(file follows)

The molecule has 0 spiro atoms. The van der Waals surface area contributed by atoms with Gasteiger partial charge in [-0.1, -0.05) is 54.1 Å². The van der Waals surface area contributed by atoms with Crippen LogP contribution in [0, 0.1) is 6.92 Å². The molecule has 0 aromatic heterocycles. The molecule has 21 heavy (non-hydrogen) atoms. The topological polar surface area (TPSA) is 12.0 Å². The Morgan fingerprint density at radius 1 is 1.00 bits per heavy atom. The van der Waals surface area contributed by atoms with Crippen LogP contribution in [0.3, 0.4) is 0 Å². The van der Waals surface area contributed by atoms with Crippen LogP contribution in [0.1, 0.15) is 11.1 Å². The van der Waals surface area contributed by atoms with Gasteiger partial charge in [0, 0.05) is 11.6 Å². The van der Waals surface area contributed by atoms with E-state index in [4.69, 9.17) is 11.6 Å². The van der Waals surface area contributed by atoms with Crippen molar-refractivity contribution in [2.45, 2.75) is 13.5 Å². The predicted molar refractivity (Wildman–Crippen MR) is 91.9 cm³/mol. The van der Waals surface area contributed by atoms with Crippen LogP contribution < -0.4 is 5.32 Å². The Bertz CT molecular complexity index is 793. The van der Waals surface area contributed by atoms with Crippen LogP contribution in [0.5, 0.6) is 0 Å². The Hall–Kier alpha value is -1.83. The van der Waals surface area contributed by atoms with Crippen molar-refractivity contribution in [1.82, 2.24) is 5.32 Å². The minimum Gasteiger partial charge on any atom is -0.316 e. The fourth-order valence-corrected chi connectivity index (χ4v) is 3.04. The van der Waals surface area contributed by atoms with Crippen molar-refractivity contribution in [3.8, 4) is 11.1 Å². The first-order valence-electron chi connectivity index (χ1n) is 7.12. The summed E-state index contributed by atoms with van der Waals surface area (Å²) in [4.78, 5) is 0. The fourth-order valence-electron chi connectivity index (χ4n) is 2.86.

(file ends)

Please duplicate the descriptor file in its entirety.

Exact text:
The molecule has 0 spiro atoms. The van der Waals surface area contributed by atoms with Gasteiger partial charge in [-0.1, -0.05) is 54.1 Å². The van der Waals surface area contributed by atoms with Crippen LogP contribution in [0, 0.1) is 6.92 Å². The molecule has 0 aromatic heterocycles. The molecule has 21 heavy (non-hydrogen) atoms. The topological polar surface area (TPSA) is 12.0 Å². The Morgan fingerprint density at radius 1 is 1.00 bits per heavy atom. The van der Waals surface area contributed by atoms with Crippen LogP contribution in [0.3, 0.4) is 0 Å². The van der Waals surface area contributed by atoms with Crippen LogP contribution in [0.1, 0.15) is 11.1 Å². The van der Waals surface area contributed by atoms with Gasteiger partial charge in [0, 0.05) is 11.6 Å². The van der Waals surface area contributed by atoms with E-state index in [4.69, 9.17) is 11.6 Å². The van der Waals surface area contributed by atoms with Crippen molar-refractivity contribution in [2.45, 2.75) is 13.5 Å². The predicted molar refractivity (Wildman–Crippen MR) is 91.9 cm³/mol. The van der Waals surface area contributed by atoms with Crippen LogP contribution < -0.4 is 5.32 Å². The Bertz CT molecular complexity index is 793. The van der Waals surface area contributed by atoms with Crippen LogP contribution in [0.5, 0.6) is 0 Å². The Hall–Kier alpha value is -1.83. The van der Waals surface area contributed by atoms with Crippen molar-refractivity contribution in [1.82, 2.24) is 5.32 Å². The minimum Gasteiger partial charge on any atom is -0.316 e. The fourth-order valence-corrected chi connectivity index (χ4v) is 3.04. The van der Waals surface area contributed by atoms with Crippen molar-refractivity contribution in [3.8, 4) is 11.1 Å². The first-order valence-electron chi connectivity index (χ1n) is 7.12. The summed E-state index contributed by atoms with van der Waals surface area (Å²) in [4.78, 5) is 0. The fourth-order valence-electron chi connectivity index (χ4n) is 2.86.